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Lexus debuting CarPlay in latest ES sedan, 12.3-inch widescreen optional available, no touch

This is the year Toyota and Lexus — among the last major CarPlay holdouts — finally release new cars that work with Apple’s infotainment system.

Lexus announced today that its seventh generation ES luxury sedan will be its first model to include CarPlay, and customers will have an option for a 12.3-inch widescreen display that makes room for two extra apps on the Home screen.


PSA: There’s a new fake Flash Player installer for Macs, and it’s nastier than usual

Macs are not immune to malware, but they are pretty well-protected. By default, macOS won’t allow unrecognized apps to be installed, and it needs the user to agree to override this. Even when they are installed, sandboxing limits the damage that can be done, which is why most Mac malware is actually adware – annoying but not damaging.

A common way for attackers to get malware onto a Mac is to disguise it as something else, to trick technically naive users into installing it. Fake installers for Adobe Flash Player are particularly favored, and Malwarebytes has found a variant that’s nastier than usual …


Comment: Assessing which tech company does most good for society is no easy feat

A survey reported over the weekend said that Apple lags behind Amazon and Google in having the most positive impact on society.

The original report was rather light on detail – it seems the survey didn’t ask people the reasons for their choices. That’s problematic because I suspect most people answered from their own selfish viewpoint rather than from a societal perspective …


Unriddled: Instagram Data Downloads, Amazon’s Big Reveal, and More Tech News You Need

Welcome to Wednesday, and the latest edition of “Unriddled”: the HubSpot Marketing Blog’s mid-week digest of the tech news you need to know.

This week is big on news from Amazon — from Robots, to user numbers, to in-car deliveries. But that’s not the only thing happening around tech town, and we’re here to help decrypt what’s happening in this big, wide sector.

It’s our Wednesday tech news roundup, and we’re breaking it down.

Unriddled: The Tech News You Need

1. We Finally Know How Many Prime Members Amazon Has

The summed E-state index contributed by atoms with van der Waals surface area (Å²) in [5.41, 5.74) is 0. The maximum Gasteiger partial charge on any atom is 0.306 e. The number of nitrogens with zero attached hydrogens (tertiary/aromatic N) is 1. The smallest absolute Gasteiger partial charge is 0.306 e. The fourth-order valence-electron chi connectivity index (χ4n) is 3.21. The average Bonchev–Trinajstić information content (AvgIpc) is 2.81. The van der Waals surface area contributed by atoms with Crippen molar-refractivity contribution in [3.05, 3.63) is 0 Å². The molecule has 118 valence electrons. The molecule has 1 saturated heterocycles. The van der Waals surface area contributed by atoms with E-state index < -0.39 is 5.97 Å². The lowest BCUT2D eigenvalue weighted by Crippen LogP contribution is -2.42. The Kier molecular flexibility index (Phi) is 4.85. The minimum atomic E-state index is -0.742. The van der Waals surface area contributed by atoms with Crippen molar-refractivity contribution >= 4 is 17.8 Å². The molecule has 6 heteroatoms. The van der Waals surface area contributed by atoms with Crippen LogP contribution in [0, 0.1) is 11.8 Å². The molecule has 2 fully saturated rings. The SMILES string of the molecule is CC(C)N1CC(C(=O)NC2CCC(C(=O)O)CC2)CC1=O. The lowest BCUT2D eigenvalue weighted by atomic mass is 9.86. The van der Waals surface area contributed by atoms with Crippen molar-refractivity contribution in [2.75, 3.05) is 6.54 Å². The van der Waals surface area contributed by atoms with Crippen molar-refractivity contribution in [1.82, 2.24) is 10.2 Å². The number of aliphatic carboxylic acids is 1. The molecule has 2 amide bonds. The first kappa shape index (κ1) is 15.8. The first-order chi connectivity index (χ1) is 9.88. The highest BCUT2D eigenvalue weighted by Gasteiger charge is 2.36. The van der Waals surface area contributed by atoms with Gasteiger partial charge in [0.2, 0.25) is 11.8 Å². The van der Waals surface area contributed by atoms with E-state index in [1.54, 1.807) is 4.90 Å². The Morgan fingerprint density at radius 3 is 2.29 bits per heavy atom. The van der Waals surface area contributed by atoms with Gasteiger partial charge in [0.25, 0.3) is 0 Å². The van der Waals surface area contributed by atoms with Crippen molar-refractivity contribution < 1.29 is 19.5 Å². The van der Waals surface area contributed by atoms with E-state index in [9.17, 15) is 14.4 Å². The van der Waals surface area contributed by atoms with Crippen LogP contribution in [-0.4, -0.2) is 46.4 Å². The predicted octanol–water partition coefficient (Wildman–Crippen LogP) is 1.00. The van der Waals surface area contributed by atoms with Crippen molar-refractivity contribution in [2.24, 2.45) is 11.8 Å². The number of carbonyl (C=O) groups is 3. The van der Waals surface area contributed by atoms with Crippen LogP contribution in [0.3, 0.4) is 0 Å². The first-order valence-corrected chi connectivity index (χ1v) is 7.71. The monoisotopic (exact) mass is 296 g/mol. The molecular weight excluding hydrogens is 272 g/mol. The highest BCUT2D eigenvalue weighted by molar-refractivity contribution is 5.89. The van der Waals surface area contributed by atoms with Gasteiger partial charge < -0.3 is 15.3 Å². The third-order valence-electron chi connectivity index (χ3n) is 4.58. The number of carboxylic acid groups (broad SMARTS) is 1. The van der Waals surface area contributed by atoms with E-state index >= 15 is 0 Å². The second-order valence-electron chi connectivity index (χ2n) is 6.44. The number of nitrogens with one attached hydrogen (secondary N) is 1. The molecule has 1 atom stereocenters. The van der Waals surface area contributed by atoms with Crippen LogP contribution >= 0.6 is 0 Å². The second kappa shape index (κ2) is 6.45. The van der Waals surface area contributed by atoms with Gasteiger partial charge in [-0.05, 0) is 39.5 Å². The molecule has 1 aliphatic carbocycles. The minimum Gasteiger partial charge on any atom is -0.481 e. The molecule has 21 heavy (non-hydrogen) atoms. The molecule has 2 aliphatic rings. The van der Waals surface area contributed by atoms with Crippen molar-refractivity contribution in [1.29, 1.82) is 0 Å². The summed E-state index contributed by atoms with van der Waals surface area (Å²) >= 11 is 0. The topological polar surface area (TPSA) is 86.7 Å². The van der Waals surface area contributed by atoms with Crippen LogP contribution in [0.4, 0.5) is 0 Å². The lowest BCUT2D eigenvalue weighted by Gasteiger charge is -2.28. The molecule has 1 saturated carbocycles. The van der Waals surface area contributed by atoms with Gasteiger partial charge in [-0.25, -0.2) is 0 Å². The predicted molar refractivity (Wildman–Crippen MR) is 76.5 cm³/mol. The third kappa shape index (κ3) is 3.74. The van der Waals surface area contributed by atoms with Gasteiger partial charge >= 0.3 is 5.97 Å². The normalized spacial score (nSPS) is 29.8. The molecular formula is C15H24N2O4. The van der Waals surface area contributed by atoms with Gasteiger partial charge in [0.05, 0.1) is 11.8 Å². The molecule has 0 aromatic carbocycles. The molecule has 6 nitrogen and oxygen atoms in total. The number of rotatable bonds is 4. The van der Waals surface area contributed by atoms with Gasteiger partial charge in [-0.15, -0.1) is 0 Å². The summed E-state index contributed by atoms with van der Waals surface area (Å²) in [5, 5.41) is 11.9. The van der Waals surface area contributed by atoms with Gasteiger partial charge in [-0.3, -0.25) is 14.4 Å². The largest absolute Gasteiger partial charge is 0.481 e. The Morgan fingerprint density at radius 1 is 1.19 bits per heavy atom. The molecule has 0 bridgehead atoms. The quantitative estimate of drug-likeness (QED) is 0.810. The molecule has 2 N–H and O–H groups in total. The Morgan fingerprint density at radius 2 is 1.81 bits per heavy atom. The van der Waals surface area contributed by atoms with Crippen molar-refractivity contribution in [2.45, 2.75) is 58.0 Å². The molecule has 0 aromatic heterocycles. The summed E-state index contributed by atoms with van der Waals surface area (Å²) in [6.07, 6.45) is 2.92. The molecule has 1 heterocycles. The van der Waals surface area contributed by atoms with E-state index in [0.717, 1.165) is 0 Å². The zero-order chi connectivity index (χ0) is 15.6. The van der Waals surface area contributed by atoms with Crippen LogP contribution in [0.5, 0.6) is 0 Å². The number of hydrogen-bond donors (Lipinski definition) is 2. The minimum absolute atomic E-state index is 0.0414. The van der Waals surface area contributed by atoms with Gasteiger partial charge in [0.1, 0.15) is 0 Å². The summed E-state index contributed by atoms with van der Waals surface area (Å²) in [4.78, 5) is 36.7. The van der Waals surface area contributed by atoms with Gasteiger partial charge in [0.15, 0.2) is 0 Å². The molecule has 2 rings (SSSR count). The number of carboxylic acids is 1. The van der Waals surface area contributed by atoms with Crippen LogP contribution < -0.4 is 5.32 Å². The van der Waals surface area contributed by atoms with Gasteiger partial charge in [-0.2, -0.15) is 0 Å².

In an annual letter written last week to shareholders, Amazon CEO Jeff Bezos disclosed a long-sought-after figure by analysts and tech writers alike: how many Prime members it has. The grand total, he wrote, has “exceeded 100 million.”

Amazon Prime is a paid subscription model (for an annual fee of $99, or $12.99 per month) offered by online retailing giant Amazon, offering such perks as free two-day delivery on many products, as well as free streaming videos and music selections. In certain regions, a membership also includes free two-hour delivery of certain items through a service called Prime Now.

Just yesterday, Amazon announced the launch of In-Car Delivery, which allows Prime members to have Amazon packages delivered to their cars if they’re parked at home, work, or near other locations in your address book.” However, it does come with eligibility requirements, depending on the make and model of your car, and your location.

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Source: Apple

Paid Prime membership numbers, as well as some of the other figures cited in Bezos’s letter, are likely to come up the company’s Q1 2018 earnings call, scheduled for this Thursday (April 26) 5:30 PM EST.

2. Instagram Will Now Let You Download Your Data

When people began downloading their Facebook data files — present company included — for many of us, things got weird.

But some, like Josh Constine of TechCrunch, wondered when other companies would follow suit — especially those owned by Facebook, like Instagram. 

Yesterday, Constine reported that Instagram has officially made a personal data download available, largely because it will be required to do so by the General Data Privacy Regulation (GDPR) — which comes into force a month from today.

An Instagram spokesperson told TechCrunch that all users should be able to download their data on the network’s desktop site, but that apps across iOS and Android devices might still be rolling out.

To download your data on Instagram’s site, you must be signed in, and can then begin the download process here. When I tried it, I was prompted for an email address and told that it could take 48 hours for the data report to be fully compiled.

Screen Shot 2018-04-24 at 5.58.24 PM

It’s worth noting that, as of writing this post, any email address could be filled in to have the data download link sent to — not just the one associated with your account. However, not only do you have to be signed into your account in order to get to that point, but when I tried it, I was also asked for my password again after entering an email address.